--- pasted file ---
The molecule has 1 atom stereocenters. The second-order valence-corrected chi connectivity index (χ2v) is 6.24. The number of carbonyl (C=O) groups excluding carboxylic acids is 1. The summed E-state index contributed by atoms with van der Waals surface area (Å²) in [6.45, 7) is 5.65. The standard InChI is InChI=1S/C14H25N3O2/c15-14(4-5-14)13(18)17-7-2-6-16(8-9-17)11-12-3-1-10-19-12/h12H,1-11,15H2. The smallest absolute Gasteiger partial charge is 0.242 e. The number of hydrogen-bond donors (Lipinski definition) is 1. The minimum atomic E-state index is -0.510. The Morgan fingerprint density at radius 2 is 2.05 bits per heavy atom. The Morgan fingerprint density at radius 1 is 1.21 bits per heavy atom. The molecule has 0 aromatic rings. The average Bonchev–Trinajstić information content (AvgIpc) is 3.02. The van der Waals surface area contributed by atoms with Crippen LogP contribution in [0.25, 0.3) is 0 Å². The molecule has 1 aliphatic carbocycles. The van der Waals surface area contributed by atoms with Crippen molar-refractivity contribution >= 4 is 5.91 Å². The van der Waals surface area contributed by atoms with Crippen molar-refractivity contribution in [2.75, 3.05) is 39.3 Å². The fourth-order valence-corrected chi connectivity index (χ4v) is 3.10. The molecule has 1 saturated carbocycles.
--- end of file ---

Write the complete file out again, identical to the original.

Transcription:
The molecule has 1 atom stereocenters. The second-order valence-corrected chi connectivity index (χ2v) is 6.24. The number of carbonyl (C=O) groups excluding carboxylic acids is 1. The summed E-state index contributed by atoms with van der Waals surface area (Å²) in [6.45, 7) is 5.65. The standard InChI is InChI=1S/C14H25N3O2/c15-14(4-5-14)13(18)17-7-2-6-16(8-9-17)11-12-3-1-10-19-12/h12H,1-11,15H2. The smallest absolute Gasteiger partial charge is 0.242 e. The number of hydrogen-bond donors (Lipinski definition) is 1. The minimum atomic E-state index is -0.510. The Morgan fingerprint density at radius 2 is 2.05 bits per heavy atom. The Morgan fingerprint density at radius 1 is 1.21 bits per heavy atom. The molecule has 0 aromatic rings. The average Bonchev–Trinajstić information content (AvgIpc) is 3.02. The van der Waals surface area contributed by atoms with Crippen LogP contribution in [0.25, 0.3) is 0 Å². The molecule has 1 aliphatic carbocycles. The van der Waals surface area contributed by atoms with Crippen molar-refractivity contribution >= 4 is 5.91 Å². The van der Waals surface area contributed by atoms with Crippen molar-refractivity contribution in [2.75, 3.05) is 39.3 Å². The fourth-order valence-corrected chi connectivity index (χ4v) is 3.10. The molecule has 1 saturated carbocycles.